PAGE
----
The Spirit of Food
by Nan LuIt’s a deep question: Why is food medicine? Food is sunlight; it is water and earth in condensed form. The sun, the moon, all the planets and stars—the elements of the universe come together to create food. So in the very highest sense, food is pure Universal medicine. We’re just not taught to look at it this way, from a spiritual perspective.
Every food or herb that appears on this planet exists for a specific purpose. They grow from a tiny seed to the fullest peak of their energy. You can say that at this point they have fulfilled their destiny. They are ready and capable of transferring the message of Universal love to anyone who eats them.
We can connect to the spirit or essence of food because we come from the same source: Nature. In our genetic code, we all have the memory—passed to us through many, many generations—of how to use the foods and herbs in Nature to nourish our bodies and keep them healthy. Our bodies are so intelligent. They have the wisdom to recognize and process the loving energy of foods and apply them for healing purposes. Quantum physics confirms what Chinese medicine has known for millennia—everything is connected. There is an underlying inherent unity in this reality and being separate is an illusion. At this invisible level, our bodies know the unique language of food. And the energy or consciousness of food can help stimulate the memory of our own healing ability that lies within everyone’s body.
Throughout time, this is the relationship humans have built up with natural foods and herbs. For thousands of years, Chinese medicine has used this special energy connection for healing by prescribing food as medicine. It has long understood that the spiritual aspect of food—the true healing “ingredient”—goes far beyond physical properties like nutrients, calories and vitamins. Each food has an energy essence that travels to and through specific meridians, or energy pathways in the body, to heal particular organs. Through their incredibly deep connection to Nature and high level of personal practice, ancient practitioners were able to perceive exactly how each food and herb moves in the body and “see” just how each one affects the body, mind and spirit.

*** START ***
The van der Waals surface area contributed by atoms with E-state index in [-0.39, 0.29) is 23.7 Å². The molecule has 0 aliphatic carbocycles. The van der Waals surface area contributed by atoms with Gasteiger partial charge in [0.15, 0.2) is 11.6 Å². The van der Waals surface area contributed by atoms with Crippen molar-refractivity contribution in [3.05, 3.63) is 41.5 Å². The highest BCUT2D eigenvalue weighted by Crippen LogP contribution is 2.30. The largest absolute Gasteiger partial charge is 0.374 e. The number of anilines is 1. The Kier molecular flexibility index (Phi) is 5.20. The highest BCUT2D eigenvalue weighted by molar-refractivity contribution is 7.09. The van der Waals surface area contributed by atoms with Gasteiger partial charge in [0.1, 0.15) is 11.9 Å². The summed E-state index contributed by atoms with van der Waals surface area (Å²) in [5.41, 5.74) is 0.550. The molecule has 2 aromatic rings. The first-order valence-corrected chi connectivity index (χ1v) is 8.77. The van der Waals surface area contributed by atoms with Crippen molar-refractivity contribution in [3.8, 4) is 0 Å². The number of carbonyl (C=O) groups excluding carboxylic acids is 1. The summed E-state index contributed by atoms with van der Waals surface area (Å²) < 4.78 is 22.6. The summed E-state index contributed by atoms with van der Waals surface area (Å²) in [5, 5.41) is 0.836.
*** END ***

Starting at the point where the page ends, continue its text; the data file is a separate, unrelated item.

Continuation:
To give one simple example, watermelon, a popular summertime fruit in the West, has been used for very specific healing purposes in Chinese medicine for millennia. It has a cold essence that enters the Liver*, Heart, Bladder, and Stomach meridians, relieving thirst and decreasing internal heat. Watermelon also releases toxins from the body and is very beneficial in the treatment of diabetes, kidney infections, liver disease, and heart conditions, including high blood pressure. So you can see that it has capabilities that extend way beyond being just a refreshing fruit!
Chinese medicine classifies two categories of healing foods: one includes foods that are typically part of our everyday diet: vegetables like broccoli, celery and carrots; fruits such as apples, pineapples and pears. The other category includes foods and herbs that are not eaten on a regular basis and are prescribed in certain amounts, often for specific periods of time: ginseng, goji berries and germinated or malted barley (sometimes called “Chinese barley”) are examples of these kinds of foods.
One major principle of Chinese medicine is that we are part of the universe and always connected to Nature. The healing power within Nature is available to us as a great gift to use during our lives here on Earth. Its energy and changes impact us, as we impact it. If we are so deeply connected to this unlimited power source, why can’t we always make full use of this tremendous healing potential? Why do we get sick? How do we become overweight?
The truth is that to get support from the universe our bodies must be in balance and function well; all the organs must work together in harmony. When things function in harmony there is a continual, unconscious exchange between them. This automatic energy transfer happens naturally within our bodies and between our body-mind-spirit and Nature. So if we want to maximize the healing potential within food, and be truly healthy, we must first be in a state of balance and harmony. We need to be open and able to receive from our side of this miraculous connection.